"This has been my first experience of working via an agency such as Sheldon Phillips; needless to say I was somewhat apprehensive leaving a permanent social work position. However from my initial enquiry with Jamie to gaining successful employment with my very first interview has been a very smooth transition. Jamie has been excellent throughout the process, which was also aided by meeting him in person as opposed to conducting all of the required business via the Internet.So thanks Jamie and keep up the high standards you have set."
Social Work Interview Advice: LA's and Trusts
Interview Tips - Local Authorities and TrustsHere we have a list of some great tips and ideas to make sure that you really sell yourself at interview with Local Authorities and Trusts. You need to prepare whether it is a locum or permanent role, but always remember......BELIEVE in your own experience and do everything you can get that across.1. Understand the Local Authority or Trusts mission and values: Before the interview, research their mission and values. Be prepared to speak about how your personal values align with those of the client. 2. Be prepared to talk about your experience: Prepare specific examples of your experience working with diverse populations, managing difficult situations, and using evidence-based practices. 3. Demonstrate empathy and active listening: Social workers need to be able to empathize with clients and actively listen to their concerns. During the interview, demonstrate your ability to do so by reflecting back on what the interviewer has said and asking thoughtful follow-up questions. 4. Highlight your communication skills: Social workers need to be able to communicate effectively with clients, colleagues, and other professionals. Be prepared to give examples of how you have communicated effectively in past work experiences. 5. Show your commitment to ongoing professional development: Social workers need to stay up-to-date on best practices and be committed to ongoing professional development. Be prepared to talk about your continued education and how you stay current in your field. 6. Address self-care and burnout prevention: Social workers are at risk of experiencing burnout and compassion fatigue due to the emotional demands of the job. During the interview, be prepared to discuss how you address self-care and prevent burnout in your work. 7. Demonstrate cultural humility: Social workers need to be able to work with individuals from diverse backgrounds. During the interview, demonstrate your cultural humility by discussing your awareness and respect for cultural differences and how you have worked with diverse populations in the past. 8. Discuss your knowledge of community resources: Social workers need to be knowledgeable about community resources that can help clients. During the interview, be prepared to discuss your knowledge of community resources and how you have connected clients with those resources in the past.We like to offer candidates and clients as much advice as we can, so why not talk to one of our helpful team on 01635 226 350?
Good News Story #1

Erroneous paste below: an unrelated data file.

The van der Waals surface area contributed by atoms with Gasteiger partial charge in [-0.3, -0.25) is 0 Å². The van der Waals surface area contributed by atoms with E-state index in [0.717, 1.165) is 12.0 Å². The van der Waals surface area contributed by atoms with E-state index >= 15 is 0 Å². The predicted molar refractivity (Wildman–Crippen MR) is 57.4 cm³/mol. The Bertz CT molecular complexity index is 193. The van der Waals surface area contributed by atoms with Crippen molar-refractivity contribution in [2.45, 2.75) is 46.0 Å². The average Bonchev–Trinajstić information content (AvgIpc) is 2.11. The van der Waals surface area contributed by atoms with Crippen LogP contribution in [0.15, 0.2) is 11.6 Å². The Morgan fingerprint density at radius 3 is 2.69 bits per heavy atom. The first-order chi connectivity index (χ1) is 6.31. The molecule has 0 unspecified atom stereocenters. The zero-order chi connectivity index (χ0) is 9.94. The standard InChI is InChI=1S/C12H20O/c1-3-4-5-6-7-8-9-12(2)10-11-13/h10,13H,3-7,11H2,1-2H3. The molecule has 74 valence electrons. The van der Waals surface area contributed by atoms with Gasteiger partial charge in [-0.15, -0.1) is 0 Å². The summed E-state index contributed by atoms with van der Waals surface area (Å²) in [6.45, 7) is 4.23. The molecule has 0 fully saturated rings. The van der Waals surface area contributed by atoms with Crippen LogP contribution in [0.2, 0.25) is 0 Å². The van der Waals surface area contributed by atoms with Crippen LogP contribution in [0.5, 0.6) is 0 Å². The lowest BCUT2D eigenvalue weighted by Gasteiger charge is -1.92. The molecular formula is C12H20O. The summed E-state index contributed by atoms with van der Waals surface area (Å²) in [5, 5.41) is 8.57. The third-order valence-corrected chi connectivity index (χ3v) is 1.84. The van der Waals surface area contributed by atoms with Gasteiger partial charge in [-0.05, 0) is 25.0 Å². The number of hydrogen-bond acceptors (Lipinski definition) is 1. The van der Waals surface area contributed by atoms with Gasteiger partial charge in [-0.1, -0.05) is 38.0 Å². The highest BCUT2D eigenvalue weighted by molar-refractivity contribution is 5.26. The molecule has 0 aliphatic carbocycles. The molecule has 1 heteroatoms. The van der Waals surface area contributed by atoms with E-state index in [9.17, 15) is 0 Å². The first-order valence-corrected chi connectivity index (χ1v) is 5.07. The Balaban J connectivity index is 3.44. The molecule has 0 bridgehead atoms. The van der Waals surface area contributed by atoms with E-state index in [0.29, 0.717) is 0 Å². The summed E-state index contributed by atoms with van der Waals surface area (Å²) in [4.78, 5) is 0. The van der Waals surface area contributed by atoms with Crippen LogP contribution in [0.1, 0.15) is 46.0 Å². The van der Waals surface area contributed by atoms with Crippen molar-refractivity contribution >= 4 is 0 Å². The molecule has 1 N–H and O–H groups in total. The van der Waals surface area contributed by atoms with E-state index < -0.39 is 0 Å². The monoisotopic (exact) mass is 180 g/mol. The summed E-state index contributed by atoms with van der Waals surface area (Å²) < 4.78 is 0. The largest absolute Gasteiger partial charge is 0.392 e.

Good News Story #1We want to help change the public perception of Social Work and focus on what makes our sector such a good place to be! Yes there will always be issues as in any line of work, but being a Social Worker can bring so much satisfaction and positivity, especially when positively affecting change in the life of a person in need. Here is the first in a series of good news stories from real Social Workers, sharing their real stories. We hope you enjoy.I was in my local Aldi queuing up with my shopping where a man stood behind me with a 11 ish year old boy. The 11 year old was huffing that there was a queue and that they should open more tills, I chuckled to myself and turned round and said ‘You’re not wrong there!’ The young boy look familiar and so did the older male he was with. It instantly clicked, he was a child that I had removed from his parents during the pandemic due to long standing neglect and his parents alcohol and drug use. The wider family were desperately sad that they couldn’t have him long term but he was destined for great things. It was a case I was covering on behalf of my colleague whilst she was off sick- I had only met him maybe 5/6 times before I had to issue proceedings, there was always something so loveable about him. A care order was granted and it was agreed for him to go into long term foster care, his parents didn’t contest the care plan and have never turned up to contact. I immediately said ‘are you (Childs name)?’ He said yes! I introduced myself to him and said do you remember me? He took a second, I think because I was out of work clothes, in his local Aldi and didn’t look my usual professional self. He said YES! He instantly hugged me and said ‘thank you, I love my foster family.’ I was gobsmacked at his response- he told me how he was moving up to senior school, he sees his wider family once a month for the weekend and loves his foster brother. The foster carer also put two and two together and recognised me and told me how well he was doing and how proud they were. Whilst still waiting in the queue the foster carer quickly ran to grab something he forgot- I had a brief moment with him alone when I said ‘are you sure you’re happy?’ The young boy said his views with conviction and that he truly was happy. And I believe him. We paid for our shopping and continue to have a catch up chat, he asked how my dog was and whether I still had the ‘nice car’ that I drove him from his parents to placement in. He was so brave that day. I wished him well and told him that if he ever saw me to come and say hello, he promised he would and we had a farewell hug, instigated by him. I packed my shopping in my car and sat there full with emotion, but happy emotions that he was doing more than just ok. Social worker is ever demanding, ever stressful and ever scrutinised. Yet moments like that, that really do catch you off guard with real success stories are the reason we do our job. I will forever remember the bravery of him and the power of loving foster carers. Have you got a story you would like to share with us? Contact our team on 01635 226 350 or send over your experiences via email to firstname.lastname@example.org